Cubs' wins on last-play hit plus out

Previous posts documented the Cubs' wins and losses in games that ended with:

1. A strikeout/throwout doubleplay

2. A runner attempting a straight steal

3. A pickoff

Today's topic: wins that concluded with a hit -- not a walk-off hit by the Cubs, but a play on which an opposing batter or a runner who had been on base made the game-ending out.


1903 is the first season for which has data that can be searched in its Pivotal Play Finder.

From Opening Day of that season through Wednesday, the Cubs had won 9,395 games.

Just 16 had ended with an out on a hit -- 1 of every 587 wins.



On May 3, 1917, the Cubs and Reds squared off at Weeghman Park.

The previous day, neither team had made a hit until the 10th inning, when the Reds made 3 and won, 1-0.

In the rematch, Greasy Neale, the Reds' third batter, smacked a hit off Cubs starter Mike Prendergast.

The Reds scored a run in the second on an error, a single and a sacrifice fly.

Fred Merkle led off the Cubs' second with a single. After a fly out, he advanced to second on a hit and moved to third on a forceout. Merkle then stole home, tying the game.

The Cubs added 2 runs in the third, 1 in the fourth and 2 in the fifth, to open a 6-1 lead.

Then the Cubs piled on 4 runs in the seventh, the final 2 on a 2-out double by pitcher Mike Prendergast.

The score was 10-3 when the leadoff batter for the Reds singled in the ninth. An out, a hit and another out put runners on first and second with 1 down.

Larry Kopf, up next, bounced back to the mound, but Prendergast couldn't handle it, loading the bases.

Neale followed with a sharp grounder to the right side that struck Knopf as he headed for second. By rule, Neale was credited with a hit but Knopf was out, ending the game.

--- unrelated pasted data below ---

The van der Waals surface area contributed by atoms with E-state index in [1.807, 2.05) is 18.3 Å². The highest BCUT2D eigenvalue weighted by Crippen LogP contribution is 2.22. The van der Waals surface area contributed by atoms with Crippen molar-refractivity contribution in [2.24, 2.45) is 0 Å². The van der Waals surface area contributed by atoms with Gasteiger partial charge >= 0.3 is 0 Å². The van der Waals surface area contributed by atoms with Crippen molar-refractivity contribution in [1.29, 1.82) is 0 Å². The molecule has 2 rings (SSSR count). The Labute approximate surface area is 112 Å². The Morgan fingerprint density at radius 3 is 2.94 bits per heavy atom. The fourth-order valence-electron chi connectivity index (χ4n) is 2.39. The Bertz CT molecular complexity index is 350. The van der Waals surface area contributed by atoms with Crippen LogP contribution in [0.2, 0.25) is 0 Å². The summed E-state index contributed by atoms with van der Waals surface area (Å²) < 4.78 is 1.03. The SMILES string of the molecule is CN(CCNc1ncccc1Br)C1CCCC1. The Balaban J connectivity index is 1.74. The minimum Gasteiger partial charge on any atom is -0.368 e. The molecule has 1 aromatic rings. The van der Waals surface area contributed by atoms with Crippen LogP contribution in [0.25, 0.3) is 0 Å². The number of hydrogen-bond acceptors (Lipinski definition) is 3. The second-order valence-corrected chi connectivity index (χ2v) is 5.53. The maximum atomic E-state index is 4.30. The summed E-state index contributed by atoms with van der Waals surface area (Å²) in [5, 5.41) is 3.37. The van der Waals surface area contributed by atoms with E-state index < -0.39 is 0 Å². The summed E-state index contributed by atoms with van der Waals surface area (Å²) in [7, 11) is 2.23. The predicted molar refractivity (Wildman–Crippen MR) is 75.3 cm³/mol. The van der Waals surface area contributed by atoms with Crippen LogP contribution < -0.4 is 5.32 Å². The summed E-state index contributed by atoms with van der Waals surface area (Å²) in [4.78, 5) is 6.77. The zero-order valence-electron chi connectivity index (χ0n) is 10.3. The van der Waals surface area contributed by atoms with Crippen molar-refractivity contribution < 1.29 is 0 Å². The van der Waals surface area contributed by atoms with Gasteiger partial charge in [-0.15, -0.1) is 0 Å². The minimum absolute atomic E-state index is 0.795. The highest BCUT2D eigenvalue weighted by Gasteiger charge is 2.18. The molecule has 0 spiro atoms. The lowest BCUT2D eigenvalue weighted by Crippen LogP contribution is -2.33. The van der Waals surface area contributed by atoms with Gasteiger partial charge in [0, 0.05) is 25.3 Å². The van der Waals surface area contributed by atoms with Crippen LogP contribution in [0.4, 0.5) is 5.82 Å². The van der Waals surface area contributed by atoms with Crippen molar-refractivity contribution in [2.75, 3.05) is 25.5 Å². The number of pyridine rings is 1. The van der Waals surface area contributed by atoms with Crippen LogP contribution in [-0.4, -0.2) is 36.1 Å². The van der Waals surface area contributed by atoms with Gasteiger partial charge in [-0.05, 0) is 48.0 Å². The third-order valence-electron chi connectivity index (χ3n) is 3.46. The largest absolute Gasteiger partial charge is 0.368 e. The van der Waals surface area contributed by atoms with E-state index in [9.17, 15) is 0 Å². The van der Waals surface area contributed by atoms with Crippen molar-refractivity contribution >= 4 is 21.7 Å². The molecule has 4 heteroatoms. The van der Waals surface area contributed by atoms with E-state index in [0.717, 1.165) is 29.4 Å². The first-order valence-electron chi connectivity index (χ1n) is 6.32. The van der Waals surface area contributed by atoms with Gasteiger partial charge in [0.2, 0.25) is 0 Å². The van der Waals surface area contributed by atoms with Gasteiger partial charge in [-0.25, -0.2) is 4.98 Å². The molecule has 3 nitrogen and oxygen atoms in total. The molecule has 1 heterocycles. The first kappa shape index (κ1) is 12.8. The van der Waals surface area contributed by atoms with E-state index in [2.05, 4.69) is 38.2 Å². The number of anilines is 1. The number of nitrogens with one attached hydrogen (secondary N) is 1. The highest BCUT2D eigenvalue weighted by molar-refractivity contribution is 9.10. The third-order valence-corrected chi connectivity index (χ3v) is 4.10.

The Cubs never have concluded another win in which a runner was hit by a batted ball.



That last play in 1917 is recorded as "Knopf out at 2B."

The Cubs have tagged runners at second on hits to end 4 games. They have tagged 4 at third as well, and 7 at home.

The first tag at second came in Game 1 of a doubleheader at home against the Reds on Aug. 29, 1918.

With the Cubs clinging to a 1-0 lead, 2 out and nobody on base in the ninth inning, Lee Magee singled to left for the Reds' fifth hit off Lefty Tyler. as Bill McCabe field the ball, Magee tried for second. McCabe fired to shortstop Charlie Hollocher, who applied the tag to secure the victory.

Never heard of McCabe? The 25-year-old rookie, a Chicago native, had replaced Les Mann in left in the fourth inning. The game proved to be the last of the 30 he played that season, which ended just 3 days later, shortened to 131 games due to World War I.

McCabe, a second baseman and outfielder, appeared in 33 games for the Cubs in 1919, then in 3 in 1920 before being sold to Brooklyn. His 41 games with the Robins concluded a 106-game, 3-season career in which he came to the plate only 219 times and batted .161. He spent 5 more years in the minors before retiring at age 32.


The most recent of the Cubs' wins on a last-play tag at second on a hit was on May 13, 2007, at Philadelphia. The Cubs led, 4-1, when Chase Utley tried to stretch a single off Ryan Dempster and was gunned down on a throw by left fielder Alfonso Soriano to second baseman Ryan Theriot.



On Thursday, Sept. 30, 1948, the Cubs played the Phillies in their final home game of the season, at home against the Phillies, in front of just 2,555 fans.

In the fourth inning, Phil Cavarretta rapped a 1-out double and came home on a single by Andy Pafko, then a sacrifice fly by Hal Jeffcoat.

Cubs pitcher Cliff Chambers had allowed just 4 hits through 8 innings. He began the ninth by issuing his fourth walk. Pinch runner Frank Baumholtz stole second as Chambers struck out Hank Sauer.

The Chicago Tribune describes what happened next:

"Steve Filipowicz singled sharply to center and Baumholtz was caught at the plate on Jeffcoat's throw to Clyde McCullough. Filipowicz, who bolted for second on the throw in, provided the second item in the double play on McCullough's throw to Roy Smalley."

The paper declared it "one of the prettiest plays of the season."


Chambers, a 26-year-old lefty, had pitched an 8-hit complete game to win his Major League debut back on April 26. He had lost 9 straight decisions since then while making 10 starts and relieving 17 times. He ended the year with a 4.43 ERA.

In December, the Cubs swapped Chambers and McCullough to the Pirates, for Frank Gustine and Cal McLish. Chambers went 13-7 for Pittsburgh in 1949. He was traded to the Cardinals during 1951 and ended his 6-year big league career in 1953.